Learn more about citation styles

Citation styles

Encyclopedia.com gives you the ability to cite reference entries and articles according to common styles from the Modern Language Association (MLA), The Chicago Manual of Style, and the American Psychological Association (APA).

Within the “Cite this article” tool, pick a style to see how all available information looks when formatted according to that style. Then, copy and paste the text into your bibliography or works cited list.

Because each style has its own formatting nuances that evolve over time and not all information is available for every reference entry or article, Encyclopedia.com cannot guarantee each citation it generates. Therefore, it’s best to use Encyclopedia.com citations as a starting point before checking the style against your school or publication’s requirements and the most-recent information available at these sites:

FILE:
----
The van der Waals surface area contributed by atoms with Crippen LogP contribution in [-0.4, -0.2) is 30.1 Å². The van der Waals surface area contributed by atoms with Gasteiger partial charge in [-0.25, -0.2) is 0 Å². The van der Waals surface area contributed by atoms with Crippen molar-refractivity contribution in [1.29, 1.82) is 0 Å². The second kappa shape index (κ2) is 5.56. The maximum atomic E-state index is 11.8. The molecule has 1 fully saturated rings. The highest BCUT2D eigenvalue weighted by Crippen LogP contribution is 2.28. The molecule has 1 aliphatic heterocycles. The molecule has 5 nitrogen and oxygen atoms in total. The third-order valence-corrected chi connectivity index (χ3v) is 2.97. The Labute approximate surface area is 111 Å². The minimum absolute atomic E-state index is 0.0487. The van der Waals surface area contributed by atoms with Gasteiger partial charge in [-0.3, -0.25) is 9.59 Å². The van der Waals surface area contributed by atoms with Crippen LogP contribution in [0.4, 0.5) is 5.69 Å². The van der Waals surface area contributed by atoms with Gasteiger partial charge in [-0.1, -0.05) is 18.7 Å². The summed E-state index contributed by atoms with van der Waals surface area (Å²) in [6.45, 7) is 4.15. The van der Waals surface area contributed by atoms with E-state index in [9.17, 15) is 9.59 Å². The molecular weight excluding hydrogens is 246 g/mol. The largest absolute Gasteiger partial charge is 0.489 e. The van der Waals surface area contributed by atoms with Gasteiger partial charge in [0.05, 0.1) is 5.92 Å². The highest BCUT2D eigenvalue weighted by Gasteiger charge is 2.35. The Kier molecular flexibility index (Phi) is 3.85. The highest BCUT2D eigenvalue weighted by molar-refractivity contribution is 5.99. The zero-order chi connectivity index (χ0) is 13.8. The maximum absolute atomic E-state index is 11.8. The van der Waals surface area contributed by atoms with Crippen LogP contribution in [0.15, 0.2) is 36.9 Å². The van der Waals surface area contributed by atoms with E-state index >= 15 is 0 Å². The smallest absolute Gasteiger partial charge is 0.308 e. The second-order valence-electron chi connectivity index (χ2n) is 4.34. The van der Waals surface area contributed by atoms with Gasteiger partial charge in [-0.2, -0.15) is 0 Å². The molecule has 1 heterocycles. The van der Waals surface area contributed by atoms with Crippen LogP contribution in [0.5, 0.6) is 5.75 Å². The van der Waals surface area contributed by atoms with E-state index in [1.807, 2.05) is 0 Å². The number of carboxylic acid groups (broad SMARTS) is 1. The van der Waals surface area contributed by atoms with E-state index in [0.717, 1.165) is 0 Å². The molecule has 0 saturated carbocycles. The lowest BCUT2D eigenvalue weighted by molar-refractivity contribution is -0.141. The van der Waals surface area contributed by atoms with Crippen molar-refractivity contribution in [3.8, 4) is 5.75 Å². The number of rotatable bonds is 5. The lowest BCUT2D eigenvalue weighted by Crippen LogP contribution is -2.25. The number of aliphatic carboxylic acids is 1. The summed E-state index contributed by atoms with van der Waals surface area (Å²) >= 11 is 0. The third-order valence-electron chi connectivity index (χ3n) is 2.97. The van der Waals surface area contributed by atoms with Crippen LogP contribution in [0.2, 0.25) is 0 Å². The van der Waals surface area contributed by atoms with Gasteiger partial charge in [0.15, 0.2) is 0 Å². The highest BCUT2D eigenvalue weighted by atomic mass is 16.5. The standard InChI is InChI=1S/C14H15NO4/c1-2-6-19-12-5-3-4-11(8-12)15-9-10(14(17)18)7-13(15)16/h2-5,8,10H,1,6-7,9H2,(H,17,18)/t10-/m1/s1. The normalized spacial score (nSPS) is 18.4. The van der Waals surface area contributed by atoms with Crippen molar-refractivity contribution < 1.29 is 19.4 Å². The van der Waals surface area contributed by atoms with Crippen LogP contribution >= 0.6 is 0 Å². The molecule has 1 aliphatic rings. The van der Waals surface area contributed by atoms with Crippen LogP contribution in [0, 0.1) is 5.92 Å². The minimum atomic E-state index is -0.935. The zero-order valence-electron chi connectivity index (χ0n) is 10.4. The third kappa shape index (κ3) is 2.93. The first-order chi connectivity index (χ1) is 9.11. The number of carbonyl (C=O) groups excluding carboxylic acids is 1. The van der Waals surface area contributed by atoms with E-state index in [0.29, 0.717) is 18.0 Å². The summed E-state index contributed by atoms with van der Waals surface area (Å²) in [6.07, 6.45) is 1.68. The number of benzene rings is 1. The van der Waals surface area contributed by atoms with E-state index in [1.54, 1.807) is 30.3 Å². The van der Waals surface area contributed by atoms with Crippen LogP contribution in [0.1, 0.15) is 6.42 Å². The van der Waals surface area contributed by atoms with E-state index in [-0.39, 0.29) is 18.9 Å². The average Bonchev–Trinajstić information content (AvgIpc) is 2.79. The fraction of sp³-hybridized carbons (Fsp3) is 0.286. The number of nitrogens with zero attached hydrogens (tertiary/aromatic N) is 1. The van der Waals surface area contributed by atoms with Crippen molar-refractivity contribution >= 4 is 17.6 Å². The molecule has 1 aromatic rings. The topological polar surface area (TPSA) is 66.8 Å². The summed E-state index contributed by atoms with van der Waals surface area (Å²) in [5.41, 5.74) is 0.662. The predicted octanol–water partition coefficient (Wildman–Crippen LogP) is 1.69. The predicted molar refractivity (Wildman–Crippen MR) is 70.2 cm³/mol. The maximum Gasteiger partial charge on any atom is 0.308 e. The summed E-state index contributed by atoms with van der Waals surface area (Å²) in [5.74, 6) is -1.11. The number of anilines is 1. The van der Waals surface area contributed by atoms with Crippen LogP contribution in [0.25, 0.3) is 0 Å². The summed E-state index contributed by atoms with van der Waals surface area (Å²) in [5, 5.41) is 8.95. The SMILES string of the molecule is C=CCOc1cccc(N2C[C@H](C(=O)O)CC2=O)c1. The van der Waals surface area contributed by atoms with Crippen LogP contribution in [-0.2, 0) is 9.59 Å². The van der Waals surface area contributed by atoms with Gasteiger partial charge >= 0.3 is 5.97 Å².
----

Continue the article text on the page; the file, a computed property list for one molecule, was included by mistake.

Modern Language Association

http://www.mla.org/style

The Chicago Manual of Style

http://www.chicagomanualofstyle.org/tools_citationguide.html

American Psychological Association

http://apastyle.apa.org/

Notes:
  • Most online reference entries and articles do not have page numbers. Therefore, that information is unavailable for most Encyclopedia.com content. However, the date of retrieval is often important. Refer to each style’s convention regarding the best way to format page numbers and retrieval dates.
  • In addition to the MLA, Chicago, and APA styles, your school, university, publication, or institution may have its own requirements for citations. Therefore, be sure to refer to those guidelines when editing your bibliography or works cited list.

Roche limit

Roche limit The distance within which the tidal forces exerted by a planet are sufficient to disrupt a satellite or smaller body. For bodies in circular orbits with zero tensile strength and the same mean density as the primary, the Roche limit is 2.46 × (primary-body radius). In the case of the Earth—Moon system, the critical distance is 2.89 Earth radii (18 400 km).

Cite this article
Pick a style below, and copy the text for your bibliography.

  • MLA
  • Chicago
  • APA